SALT LAKE CITY — Those who know Timothy Troy Walker and Traci Lee Vaillancourt best say together, the couple was "poison."
"Anyone who knows him is blown away by this. No one would have expected this," one person who knows Walker well said of the man suspected of shooting and killing a Draper police officer. The friend wished to remain anonymous for safety concerns.
Walker, 35, and Vaillancourt, 34, remained in critical condition at Intermountain Medical Center on Wednesday. Neither was officially under arrest, but police were maintaining a 24-hour presence at the hospital to be ready for when a time came that investigators might be able to interview the two.
Walker is believed to have killed Sgt. Derek Johnson — shooting him multiple times without warning — and shooting Vaillancourt before turning the gun on himself. It was unclear Wednesday whether Vaillancourt was shot before or after Walker. Vaillancourt's sister, Victoria King, said she was shot in the back.
King said Tuesday night that she had voiced her disapproval of Walker to her sister in the past.
"I tried to get him away from her," King said. "She chose a different path. … He was bad news from the get-go, I knew it, and the two of them combined, and a loaded gun nonetheless, and strung out on drugs."
Those who know Walker say it was when the two were together that their self-destructive sides came out.
Walker's friend said Troy and Traci originally met in school and had lost touch before reconnecting about seven years ago. The friend described Walker as a person who couldn't hold a job because he was "lazy," and also as a "big kid," but someone who was raised in a good home.
"He wasn't a violent person," according to the friend. "Everyone who knows him would say he never grew up."
Both Walker and Vaillancourt have relatively minor criminal histories, according to state court records.
Walker was convicted of misdemeanor disorderly conduct in 2000. Vaillancourt was convicted of felony theft in 2004 and sentenced to probation and community service. She currently has a shoplifting charge, a misdemeanor, pending in South Jordan Justice Court.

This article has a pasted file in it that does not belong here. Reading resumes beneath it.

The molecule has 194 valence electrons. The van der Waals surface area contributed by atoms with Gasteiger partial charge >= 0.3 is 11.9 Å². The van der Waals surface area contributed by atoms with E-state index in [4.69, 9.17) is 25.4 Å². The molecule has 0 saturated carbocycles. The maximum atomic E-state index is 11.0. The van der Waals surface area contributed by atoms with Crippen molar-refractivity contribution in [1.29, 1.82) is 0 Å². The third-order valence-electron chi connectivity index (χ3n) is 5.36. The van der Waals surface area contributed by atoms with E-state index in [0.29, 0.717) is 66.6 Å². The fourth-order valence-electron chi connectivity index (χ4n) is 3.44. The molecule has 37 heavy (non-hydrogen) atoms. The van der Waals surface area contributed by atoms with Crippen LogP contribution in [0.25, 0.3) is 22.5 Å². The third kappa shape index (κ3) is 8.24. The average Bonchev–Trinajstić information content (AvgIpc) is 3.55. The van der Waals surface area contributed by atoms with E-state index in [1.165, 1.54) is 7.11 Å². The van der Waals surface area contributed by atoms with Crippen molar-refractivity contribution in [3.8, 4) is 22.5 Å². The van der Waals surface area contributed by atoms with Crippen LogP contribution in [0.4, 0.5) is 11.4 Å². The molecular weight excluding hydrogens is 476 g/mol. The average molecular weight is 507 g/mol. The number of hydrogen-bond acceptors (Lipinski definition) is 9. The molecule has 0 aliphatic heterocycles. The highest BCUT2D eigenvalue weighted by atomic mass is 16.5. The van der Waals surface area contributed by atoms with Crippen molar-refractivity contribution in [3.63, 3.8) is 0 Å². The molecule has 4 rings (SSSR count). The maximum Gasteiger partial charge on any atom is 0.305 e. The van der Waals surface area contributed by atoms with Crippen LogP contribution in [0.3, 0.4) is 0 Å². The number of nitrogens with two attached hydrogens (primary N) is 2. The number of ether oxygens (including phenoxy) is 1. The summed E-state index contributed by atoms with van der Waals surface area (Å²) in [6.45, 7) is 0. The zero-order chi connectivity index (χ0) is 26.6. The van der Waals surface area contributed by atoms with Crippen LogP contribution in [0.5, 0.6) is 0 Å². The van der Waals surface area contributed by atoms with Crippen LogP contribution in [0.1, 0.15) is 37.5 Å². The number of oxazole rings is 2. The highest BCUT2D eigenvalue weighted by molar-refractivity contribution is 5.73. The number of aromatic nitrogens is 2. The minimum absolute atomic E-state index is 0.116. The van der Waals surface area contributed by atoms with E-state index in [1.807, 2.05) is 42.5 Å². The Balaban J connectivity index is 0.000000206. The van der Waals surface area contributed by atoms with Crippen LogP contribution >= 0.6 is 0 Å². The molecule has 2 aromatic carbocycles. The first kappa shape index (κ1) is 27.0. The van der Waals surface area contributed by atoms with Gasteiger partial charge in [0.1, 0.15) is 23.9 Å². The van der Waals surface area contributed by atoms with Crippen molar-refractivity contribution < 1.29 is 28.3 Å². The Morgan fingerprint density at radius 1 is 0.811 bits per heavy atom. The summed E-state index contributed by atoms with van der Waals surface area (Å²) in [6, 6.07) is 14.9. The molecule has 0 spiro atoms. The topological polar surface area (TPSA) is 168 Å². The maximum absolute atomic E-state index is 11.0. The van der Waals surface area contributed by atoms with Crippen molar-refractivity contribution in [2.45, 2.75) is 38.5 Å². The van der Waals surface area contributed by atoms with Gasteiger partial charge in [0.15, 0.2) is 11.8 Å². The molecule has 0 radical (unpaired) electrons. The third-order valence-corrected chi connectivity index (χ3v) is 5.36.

But King called the man "bad news." Until Sunday she believed he was "all talk" when he told stories about being shot in a past drug deal.
When King talked to Walker's mother after the shooting Sunday, the woman worried about what her son was capable of.
"She said when she found out Troy had a gun, she told her other boys that 'Troy and a gun are not going to be good together,'" King said. "She was right."
Both King and Walker's friend have offered their deepest condolences to the Johnson family. Walker's friend said there is no excuse for what he allegedly did, but he wasn't always the monster he has been made out to be in recent days.
Vaillancourt and Walker have a daughter together as well as a child each from previous relationships.
Walker's mother, Cheri, has been raising Troy and Traci's 5-year-old daughter since she was very young. Earlier this year, she filed for official guardianship of her, according to court documents.
"Considering the child’s physical, mental, moral, and emotional needs, it is in the child’s best interest for Cheri Walker to be granted a permanent guardianship of the minor child," according to court documents.
Cheri Walker has also been, "providing for virtually all of the care, housing, support, physical, financial and emotional needs of the child," since 2009, according to the guardianship petition filed in 3rd District Court.
Walker's friend said Troy and Traci had been living from motel to motel for the past couple of years. Police had said they were homeless at the time of the shooting. King said her sister told her they had been living in their Volvo for about a week.
Vaillancourt has a rare blood disease, hereditary angioedema, that began to take its toll after Vaillancourt's first child was born. King said the disorder can make the limbs, throat and face swell. King also suffers from the same disorder.
That's when she became addicted to pain medication, King said. Vaillancourt had four strokes before she was 30.
The pictures of the former model prior to her strokes are strikingly different from her latest mug shot.
King said when her sister and Walker showed up at her house Saturday, she was afraid of them.
"(Walker) got out of the car and he was all hyper, pulling out a gun that had a laser on it and a machete on the side, and some little knives he had in pockets and stuff," King said. "They wanted a place to stay or some money."
When they refused to leave, King said she gave them the $4 she had in her purse. She sent a text later informing Vaillancourt she would keep her door locked that night.